https://static-content.springer.com/image/art%3A10.1186%2F1471-2229-10-56/MediaObjects/12870_2009_Article_550_Fig4_HTML.jpg
Figure 4

Expression of the proposed reference genes using other platforms. A) Transcript abundance levels for the 12 proposed references genes based on data using the Rice Yale/BGI oligonucleotide microarray. The average intensity (using >2 replicates) were log2 transformed and visualised across the tissues analysed in a previous study [22]. B) Change in transcript abundance for the 12 proposed reference genes (grey) and AP-2, HSF and AOX (red box) following infection with hemibiotrophic fungus Magnaporthe oryzae [24]. Absolute fold-change values are shown (+/- standard error). Significant changes (t-test, p < 0.01) are indicated by a red asterisk.

Conclusion

The use of the large datasets of rice microarray data has provided identification of sets of genes that are stably expressed under a wide variety of parameters. Although microarray platforms were not designed to be quantitative, direct comparison of over 1000 QRT-PCR assays with microarray data has revealed a high degree of correlation [26]. This is consistent with the use of microarray data to define superior reference genes as outlined here, and previously in Arabidopsis [10]. Based on these principles, we suggest the use of one or more of the novel reference genes presented in this study for the normalisation of rice microarray or QRT-PCR data. However although the reference genes identified in this study are stable under a wide variety of parameters, such as developmental, tissue and various stresses, it is essential that each study validate the stability of the selected reference gene(s) to achieve the systematic validation of reference genes that is required to compare different studies [2].

Methods

Analyses of all publically available rice microarrays

To compile the entire publically available Affymetrix rice microarray (as at 1st August 2009), all experiments containing CEL files were downloaded from the Gene Expression Omnibus within the National Centre for Biotechnology Information database or from the MIAME ArrayExpress database http://www.ebi.ac.uk/arrayexpress/. The GSE or EXP numbers for the respective rice studies are shown in Table 1. There was a total of 373 microarrays for which there was either MAS5.0 data available, thus all of these were used for present/absent determination in defining the list of 7,922 probesets expressed in all microarrays. However of these 373 microarrays, 7 had no biological replicates and 35 did not have available CEL files, thus the remaining 331 microarrays were used to carry out further normalisation (GC-RMA) and calculation of mean, standard deviation and coefficient of variance (CV). This allowed analysis of 117 tissues/conditions, with a minimum of 2 biological replicates. The 117 included 41 organ/developmental tissues, 65 samples within abiotic and biotic stress experiments and 11 samples within hormone treatment experiments.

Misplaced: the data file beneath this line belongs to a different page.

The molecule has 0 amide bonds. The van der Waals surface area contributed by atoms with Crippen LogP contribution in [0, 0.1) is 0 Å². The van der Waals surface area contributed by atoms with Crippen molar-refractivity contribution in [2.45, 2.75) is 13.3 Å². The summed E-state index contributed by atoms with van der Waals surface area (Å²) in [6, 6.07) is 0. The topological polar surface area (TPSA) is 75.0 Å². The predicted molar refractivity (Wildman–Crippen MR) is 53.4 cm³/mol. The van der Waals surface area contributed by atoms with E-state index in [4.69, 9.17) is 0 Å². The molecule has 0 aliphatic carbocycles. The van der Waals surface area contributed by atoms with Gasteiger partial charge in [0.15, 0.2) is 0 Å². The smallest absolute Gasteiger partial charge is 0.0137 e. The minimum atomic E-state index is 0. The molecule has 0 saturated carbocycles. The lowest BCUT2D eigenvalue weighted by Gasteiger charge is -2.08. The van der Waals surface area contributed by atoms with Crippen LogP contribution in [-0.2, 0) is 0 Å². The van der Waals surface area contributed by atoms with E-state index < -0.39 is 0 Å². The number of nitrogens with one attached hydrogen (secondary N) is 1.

All raw intensity CEL files were imported into Avadis 4.3 (Strand Genomics) and the standard MAS5.0 normalisation was first carried out in order to determine present/absent/marginal calls for each probeset. For all 331 microarrays with available CEL files (and carried out for biological replicates), GC-RMA normalisation was carried out. The mean expression, SD and CV (=SD/mean) was then calculated for each of the 7,922 probesets across the developmental set, stress set and entire dataset (which included the hormone experiments). On the basis of CV cut-offs, the list of 151 probesets was generated (Figure 1). The averaged log GC-RMA normalised values for these 151 probesets, across the developmental tissues, stress and hormone treatment experiments were hierarchically clustered using average linkage on Euclidean distance. The clustering analysis and heatmap generation was carried out using Partek Genomics Suite, version 6.3 (Partek). For the Agilent microarray comparison, data was retrieved under the accession GSE8518 from the Gene Expression Omnibus within the National Centre for Biotechnology Information database.